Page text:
Out in Public

Photo by PJ Graham

When it comes to a person’s life, social media can be deceiving. Filters aren’t just used to make flowers brighter or teeth whiter. Sometimes people filter out parts of their lives as well. For some people, social media is only two-dimensional; people don’t always get the full story, just the story that someone chooses to tell them. But for others, this relationship between social media and reality is flipped. Social media has become a platform for many people to come clean about their true identities. In this way, people can take control of their personal story that may be hidden or misunderstood offline but told honestly online.

For others, social media is just an extension of the identities they already openly express in person. Expressing their identities online is just a way to cover all the bases.

Based on figures released by Facebook, the number of people coming out on Facebook per day is about three times what it was on October 11, 2014, National Coming Out Day. Facebook defines “coming out” as “updating one’s profile to express a same-gender attraction or specifying a custom gender.”

Sophia Stone, president of the board for Transformations Iowa, a trans support and social group, believes coming out online has many benefits. She has had a positive experience with coming out about her identity online.

“The internet has been very useful for helping people come out, discovering themselves, and being themselves. It’s a great first step,” Stone says.

Certain days are attributed for the highest numbers of people coming out on Facebook, like the marriage-equality ruling on June 26, 2015. Celebrity statements play a role in influencing and encouraging coming out online as well. Caitlin Jenner’s official coming out day marked another peak in online coming-out statements. Other celebrities like actress Ellen Page and Passion Pit lead singer Michael Angelakos have helped to normalize the idea of coming out to their large fan bases.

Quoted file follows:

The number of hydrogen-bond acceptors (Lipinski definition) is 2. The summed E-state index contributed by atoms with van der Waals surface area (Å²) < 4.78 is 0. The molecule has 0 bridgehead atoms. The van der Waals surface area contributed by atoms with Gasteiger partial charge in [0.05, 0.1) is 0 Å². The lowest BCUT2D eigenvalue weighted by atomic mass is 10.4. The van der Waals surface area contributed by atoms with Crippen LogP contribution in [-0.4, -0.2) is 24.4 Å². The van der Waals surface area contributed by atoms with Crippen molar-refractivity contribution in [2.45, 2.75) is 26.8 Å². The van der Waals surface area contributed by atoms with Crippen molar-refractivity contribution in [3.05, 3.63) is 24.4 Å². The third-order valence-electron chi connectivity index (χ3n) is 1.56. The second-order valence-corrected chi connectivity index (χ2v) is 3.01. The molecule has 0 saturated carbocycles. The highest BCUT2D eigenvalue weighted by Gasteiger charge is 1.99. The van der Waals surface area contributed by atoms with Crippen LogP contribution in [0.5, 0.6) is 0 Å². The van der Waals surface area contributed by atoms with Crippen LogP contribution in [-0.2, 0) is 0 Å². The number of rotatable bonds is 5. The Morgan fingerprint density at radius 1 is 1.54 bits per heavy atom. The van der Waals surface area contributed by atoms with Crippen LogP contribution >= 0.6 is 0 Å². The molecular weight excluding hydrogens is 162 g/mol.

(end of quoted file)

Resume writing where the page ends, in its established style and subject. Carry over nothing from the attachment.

According to Stone, the internet can help people discover “that there is actually a term for how they feel, how they identify, there are other people out there who feel the same way. You can then expose yourself to other people who have very similar experiences or the exact same experiences and talk to them and get help from them.” More representation in the media can be the encouragement that someone needs to come out online and ideally it will pay off when the encouragement continues online.

Reasons for coming out online can vary based on a person’s individual experiences, but there are some benefits that seem to be the most appealing. One post can reach hundreds of family and friends. This could mean less nerve-wracking conversations and less repeated questions But while Stone believes coming out online is a necessary step, she believes it shouldn’t stop there.

“[Coming out in person] allows you to live your life as yourself rather than having to go online to live your own life. That way you can be yourself all the time,” Stone says.

Coming out online is a growing trend with many benefits but it does not eliminate the need for coming out in person or in general.

“It’s not necessarily changing the need for coming out because that’s always been a need,” Stone says. “But it’s making it easier for people to come out.”